Posts Tagged ‘AD biomarkers’

Live Conference Coverage @MedCity news Converge 2018 Philadelphia: Early Diagnosis Through Predictive Biomarkers, NonInvasive Testing, Volume 2 (Volume Two: Latest in Genomics Methodologies for Therapeutics: Gene Editing, NGS and BioInformatics, Simulations and the Genome Ontology), Part 1: Next Generation Sequencing (NGS)

5:00 – 5:45 PM Early Diagnosis Through Predictive Biomarkers, NonInvasive Testing

Reporter: Stephen J. Williams, Ph.D.


Diagnosing cancer early is often the difference between survival and death. Hear from experts regarding the new and emerging technologies that form the next generation of cancer diagnostics.

Moderator: Heather Rose, Director of Licensing, Thomas Jefferson University
Bonnie Anderson, Chairman and CEO, Veracyte @BonnieAndDx
Kevin Hrusovsky, Founder and Chairman, Powering Precision Health @KevinHrusovsky

Bonnie Anderson and Veracyte produces genomic tests for thyroid and other cancer diagnosis.  Kevin Hrusovksy and Precision Health uses peer reviewed evidence based medicine to affect precision medicine decision.

Bonnie: aim to get a truth of diagnosis.  Getting tumor tissue is paramount as well as properly preserved tissue.  They use deep RNA sequencing  and machine learning  in their clinically approved tests.

Kevin: Serial biospace entrepreneur.  Two diseases, cancer and neurologic, have been diseases which have been hardest to get reproducible and validated biomarkers of early disease.  He concentrates on protein biomarkers.

Heather:  FDA has recently approved drugs for early disease intervention.  However the use of biomarkers can go beyond patient stratification in clinical trials.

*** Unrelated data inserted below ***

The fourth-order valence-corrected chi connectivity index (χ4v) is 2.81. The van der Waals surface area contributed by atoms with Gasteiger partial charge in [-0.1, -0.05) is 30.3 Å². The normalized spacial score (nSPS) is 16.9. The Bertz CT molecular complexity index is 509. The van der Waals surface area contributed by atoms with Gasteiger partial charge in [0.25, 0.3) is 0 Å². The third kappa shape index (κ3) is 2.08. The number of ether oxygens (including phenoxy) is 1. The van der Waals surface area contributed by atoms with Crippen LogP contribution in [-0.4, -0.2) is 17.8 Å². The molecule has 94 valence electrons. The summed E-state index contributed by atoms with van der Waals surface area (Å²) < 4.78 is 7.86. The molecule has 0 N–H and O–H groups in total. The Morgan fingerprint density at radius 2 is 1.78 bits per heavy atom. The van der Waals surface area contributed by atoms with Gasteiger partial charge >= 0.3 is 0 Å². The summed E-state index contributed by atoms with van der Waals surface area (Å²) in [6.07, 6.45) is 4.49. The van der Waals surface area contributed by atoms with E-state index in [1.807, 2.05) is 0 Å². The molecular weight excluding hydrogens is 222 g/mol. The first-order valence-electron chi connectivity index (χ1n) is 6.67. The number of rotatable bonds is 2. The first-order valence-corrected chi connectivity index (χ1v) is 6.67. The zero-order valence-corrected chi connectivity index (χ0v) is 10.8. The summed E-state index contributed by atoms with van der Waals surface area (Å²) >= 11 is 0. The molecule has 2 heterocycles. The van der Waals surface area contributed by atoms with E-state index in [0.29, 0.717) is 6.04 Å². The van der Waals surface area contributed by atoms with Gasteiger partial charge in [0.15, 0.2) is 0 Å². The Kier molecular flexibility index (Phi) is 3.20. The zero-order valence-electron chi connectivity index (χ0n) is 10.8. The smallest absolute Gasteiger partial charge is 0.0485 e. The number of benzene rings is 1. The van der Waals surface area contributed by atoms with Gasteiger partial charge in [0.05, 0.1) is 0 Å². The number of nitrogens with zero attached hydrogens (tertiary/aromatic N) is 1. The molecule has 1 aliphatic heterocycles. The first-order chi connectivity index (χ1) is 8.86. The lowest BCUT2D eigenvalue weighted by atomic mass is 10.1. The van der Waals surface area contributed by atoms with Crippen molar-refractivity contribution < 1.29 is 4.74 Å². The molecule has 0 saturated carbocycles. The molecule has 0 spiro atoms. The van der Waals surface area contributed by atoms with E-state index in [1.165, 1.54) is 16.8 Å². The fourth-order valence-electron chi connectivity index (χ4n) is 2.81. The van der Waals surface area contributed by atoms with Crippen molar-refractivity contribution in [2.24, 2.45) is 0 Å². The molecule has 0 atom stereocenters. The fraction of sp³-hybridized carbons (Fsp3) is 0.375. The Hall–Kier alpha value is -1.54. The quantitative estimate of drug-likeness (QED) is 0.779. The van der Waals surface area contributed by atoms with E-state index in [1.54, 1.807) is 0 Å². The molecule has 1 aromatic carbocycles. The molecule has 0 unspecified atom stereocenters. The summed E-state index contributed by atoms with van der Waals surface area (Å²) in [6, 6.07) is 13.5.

Kevin: 15 approved drugs for MS but the markers are scans looking for brain atrophy which is too late of an endpoint.  So we need biomarkers of early disease progression.  We can use those early biomarkers of disease progression so pharma can target those early biomarkers and or use those early biomarkers of disease progression  for endpoint

Bonnie: exciting time in the early diagnostics field. She prefers transcriptomics to DNA based methods such as WES or WGS (whole exome or whole genome sequencing).  It was critical to show data on the cost savings imparted by their transcriptomic based thryoid cancer diagnostic test for payers to consider this test eligible for reimbursement.

Kevin: There has been 20 million  CAT scans for  cancer but it is estimated 90% of these scans led to misdiagnosis. Biomarker  development  has revolutionized diagnostics in this disease area.  They have developed a breakthrough panel of ten protein biomarkers in serum which he estimates may replace 5 million mammograms.

All panelists agreed on the importance of regulatory compliance and the focus of new research should be on early detection.  In addition they believe that Dr. Gotlieb’s appointment to the FDA is a positive for the biomarker development field, as Dr. Gotlieb understands the potential and importance of early detection and prevention of disease.  Kevin also felt Dr. Gotlieb understands the importance of incorporating biomarkers as endpoints in clinical trials.  Over 750 phase 1,2, and 3 clinical trials use biomarker endpoints but the pharma companies still need to prove the biomarkers clinical relevance to the FDA.They also agreed it would be helpful to involve advocacy groups in putting more pressure on the healthcare providers and policy makers on this importance of diagnostics as a preventative measure.

In addition, the discovery and use of biomarkers as disease endpoints has led to a resurgence of Alzheimer’s disease drug development by companies which have previously given up on these type of neurodegenerative diseases.

Kevin feels proteomics offers great advantages over DNA-based diagnostics, especially in cancer such as ovarian cancer, where a high degree of specificity for a diagnostic test is required to ascertain if a woman should undergo prophylactic oophorectomy.  He suggests that a new blood-based protein biomarker panel is being developed for early detection of some forms of ovarian cancer.

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Please see related articles on Live Coverage of Previous Meetings on this Open Access Journal